By buying bulk, even if I have to use mushroom bags, not buying produce covered in plastic, using a seltzer maker & CO2 cartridges and baking a few things myself, we've seen our recycling and landfill volume reduce by 75%! We can succeed in the goal of #ditchtheplastic
To me really, this is a no brainer! You can find wool dryer balls almost everywhere. They all come in natural packaging- no plastic AND there are no harmful side effects from using them. Nor will you be overpowering your neighbours with your dryer sheet "fragrance".
Most dryer sheets contain some form of QUATS - quaternary ammonium chloride. I can't find anything good about them and lots of bad. You can read further for yourself if you wish by clicking the Quats button below - or Google it. Dryer sheets are not biodegradeable nor recylable.
There is considerable difference in pricing for the wool balls, so check around. My bag had 6 so I thought I'd share, but it turns out you might need all 6 if you do a lot of laundry in a day or do really BIG loads. I'll be fine! I've had no static cling issues at all and it does say you can do a little drop of an essential oil into the wool if you are missing a fragrance. I haven't done any research on that, so make sure any oil you use is not heat sensitive.
While wandering about in Sidney I saw a sign that said “ Soap Refill Centre Here”. This idea had been one of the things I’d been seeing popping up in Tweets in the UK almost daily. It’s an excellent way to reduce and reuse by bringing your containers back for refilling. Into Ecotopia I went and had a lovely conversation with owner Lisa Pedersen. While checking out the soap refills I discovered that they also carried TruEarth Laundry Detergent, a zero plastic alternative. I’ve purchased a package at $17.99 and will be trying it out. I have seen ads on Facebook before, but I don’t like to buy anything through Facebook. On their website it’s $19.95 and if you subscribe you save 35% bringing it down to $12.95 and free shipping. The company is Canadian. I’m happy to have the opportunity to try it out this way through Ecotopia!
My goal is to be able to replace each product I use with a plastic free product. In some cases I’ve been making these myself, but it is daunting and expensive to gather all the ingredients you need to begin. Soaps was a big one that I wasn’t going to be happy to tackle in the kitchen. I’m so glad to have found the gems inside Ecotopia. 😀💚
The single, simplest, easiest thing to do, is switch to a stainless drink bottle for on the go. It can be used for both cold and hot drinks. Fill up with coffee or tea in the morning and water during the day. If you've ever hiked in the desert and put ice in your water, the cubes will still be jingling several hours later. If you have concerns with the quality of your drinking water, consider switching to a filtered alternative.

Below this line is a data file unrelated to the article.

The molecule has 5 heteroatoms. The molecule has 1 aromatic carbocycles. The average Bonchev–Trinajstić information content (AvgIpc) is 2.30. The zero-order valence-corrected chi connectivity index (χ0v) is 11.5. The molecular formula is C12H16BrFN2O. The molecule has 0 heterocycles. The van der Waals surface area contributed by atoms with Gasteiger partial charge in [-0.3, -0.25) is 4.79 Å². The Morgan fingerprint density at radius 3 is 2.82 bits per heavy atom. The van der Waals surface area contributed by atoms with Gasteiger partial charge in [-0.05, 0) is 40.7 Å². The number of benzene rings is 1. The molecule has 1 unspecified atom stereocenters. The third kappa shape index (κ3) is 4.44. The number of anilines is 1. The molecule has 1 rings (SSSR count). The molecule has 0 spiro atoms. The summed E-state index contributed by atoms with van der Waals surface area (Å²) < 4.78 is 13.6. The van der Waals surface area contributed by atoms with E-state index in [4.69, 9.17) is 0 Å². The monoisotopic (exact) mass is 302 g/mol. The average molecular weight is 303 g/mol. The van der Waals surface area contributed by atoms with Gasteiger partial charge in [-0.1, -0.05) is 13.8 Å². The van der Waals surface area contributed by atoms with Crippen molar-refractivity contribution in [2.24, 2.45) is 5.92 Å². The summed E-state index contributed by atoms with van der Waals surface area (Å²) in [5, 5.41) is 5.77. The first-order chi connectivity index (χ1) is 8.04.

Did you know that you burn more calories drinking cold water, so add some ice! Yup!
Many places have special fountains designed for water bottle filling and you can even get a pop at a soda fountain. There's no problem having your stainless bottle filled with a cappuccino or coffee at your fave cafe. Make the switch and take it with you whenever you head out.
I've been searching for recipes for body lotions as I was nearing the end of my current plastic encased product. There are lots of recipes to choose from out there, but my criteria is simple...easy!
I wanted to limit the ingredients and choose a recipe that had ingredients that I could use for multiple products because, quite honestly...the costs were adding up. Once you start down the road of Essential Oils...ooh la la! So here it is - I will bold the choices that I made - but there are options with how you make it.
Place close attention to Step #5 - make sure to warm up your rose water, distilled water or aloe vera juice. I didn't do this well enough and the melted part of my lotion hardened pretty quick midstream. :( My lotion therefore has lumps that might not be there if you follow the instructions correctly! However, I can say that it is extremely effective and keeps my hands and body better moisturized than my store bought plastic encased brand. My yield was 2 small mason jars and I would call it more of a body butter than a lotion, but it works well! Cost was about $9 and yes I would make it again.
Less Oily Homemade Lotion
• 1 cup rose water (You can also use distilled water or aloe vera juice)
• 1/2 cup beeswax
• 1/4 cup coconut oil
• 1/4 cup jojoba (You can also use sweet almond oil, olive oil or avocado oil)
• 1 tsp vitamin E oil (Optional)
• Essential oils ( I chose Frankincense and Sweet Orange)
Recipe source: Delicious Obsessions
April 3, 2020 - Update - it's a great lotion, I would make again and pay closer attention to the heated rose water part and I think I probably didn't whip it long enough. But it is not a pump'able lotion!
I am the first to admit that I am a bit of a consumer. When it comes to my granddaughters...I can get a bit carried away with presents, especially at Christmas. As the presents were piled by the tree with such care, when thoughts of St. Nicholas arose in the air...I thought - OMG this is way too much! The aftermath of all the wrapping and trimmings and ribbons all to the garbage. You can separate the plastic and paper and styrofoam, but it is still a mountain of debris to be dealt with. If the paper has foil or sparkles, not recylable. :(
Not to be Scroogie or anything mean, I thought, why don't we use Christmas sacks to be reused each year. Just think how much wasted paper we would save! Talking to a friend, she said they use gift bags now and reuse them each year, saving all the tissue. Brilliant!
So a couple of quick searches and here's one company (livingethos.com) that makes cloth bags. I'm sure there are others or it would be quite easy to do if you had the ability to sew. While stepping ever so slightly into the sewing sea, we are collecting 100% old cotton shirts for beeswax wrappers, so why not recycle worn clothing into cloth gift bags! Discarded clothing is one of the biggest rising landfill problems. We can resolve the problem of fashion and wrapping paper wastes with a single sewn up solution. Awesome!
Sharing the discoveries of how to #ditchtheplastic in our lives.